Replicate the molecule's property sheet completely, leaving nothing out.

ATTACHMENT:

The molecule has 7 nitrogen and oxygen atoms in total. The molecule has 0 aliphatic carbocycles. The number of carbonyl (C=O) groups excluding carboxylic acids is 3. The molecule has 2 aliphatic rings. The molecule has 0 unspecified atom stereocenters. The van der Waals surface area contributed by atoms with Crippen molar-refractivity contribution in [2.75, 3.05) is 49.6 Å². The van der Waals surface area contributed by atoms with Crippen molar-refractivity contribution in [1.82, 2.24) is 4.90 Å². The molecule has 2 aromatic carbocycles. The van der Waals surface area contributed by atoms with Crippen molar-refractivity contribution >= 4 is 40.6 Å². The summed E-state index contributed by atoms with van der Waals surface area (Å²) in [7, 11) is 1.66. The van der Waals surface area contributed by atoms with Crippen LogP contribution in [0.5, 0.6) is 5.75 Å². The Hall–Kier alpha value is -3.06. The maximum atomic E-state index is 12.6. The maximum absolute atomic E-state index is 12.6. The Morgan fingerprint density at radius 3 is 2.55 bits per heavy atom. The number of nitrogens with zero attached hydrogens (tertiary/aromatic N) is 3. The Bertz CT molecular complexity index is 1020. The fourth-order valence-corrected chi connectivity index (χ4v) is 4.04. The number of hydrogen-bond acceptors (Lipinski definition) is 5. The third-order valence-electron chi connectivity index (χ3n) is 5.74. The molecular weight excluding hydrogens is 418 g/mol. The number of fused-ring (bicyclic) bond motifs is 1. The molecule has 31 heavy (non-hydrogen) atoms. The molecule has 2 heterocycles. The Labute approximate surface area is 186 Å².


The molecule has 7 nitrogen and oxygen atoms in total. The molecule has 0 aliphatic carbocycles. The number of carbonyl (C=O) groups excluding carboxylic acids is 3. The molecule has 2 aliphatic rings. The molecule has 0 unspecified atom stereocenters. The van der Waals surface area contributed by atoms with Crippen molar-refractivity contribution in [2.75, 3.05) is 49.6 Å². The van der Waals surface area contributed by atoms with Crippen molar-refractivity contribution in [1.82, 2.24) is 4.90 Å². The molecule has 2 aromatic carbocycles. The van der Waals surface area contributed by atoms with Crippen molar-refractivity contribution >= 4 is 40.6 Å². The summed E-state index contributed by atoms with van der Waals surface area (Å²) in [7, 11) is 1.66. The van der Waals surface area contributed by atoms with Crippen LogP contribution in [0.5, 0.6) is 5.75 Å². The Hall–Kier alpha value is -3.06. The maximum atomic E-state index is 12.6. The maximum absolute atomic E-state index is 12.6. The Morgan fingerprint density at radius 3 is 2.55 bits per heavy atom. The number of nitrogens with zero attached hydrogens (tertiary/aromatic N) is 3. The Bertz CT molecular complexity index is 1020. The fourth-order valence-corrected chi connectivity index (χ4v) is 4.04. The number of hydrogen-bond acceptors (Lipinski definition) is 5. The third-order valence-electron chi connectivity index (χ3n) is 5.74. The molecular weight excluding hydrogens is 418 g/mol. The number of fused-ring (bicyclic) bond motifs is 1. The molecule has 31 heavy (non-hydrogen) atoms. The molecule has 2 heterocycles. The Labute approximate surface area is 186 Å².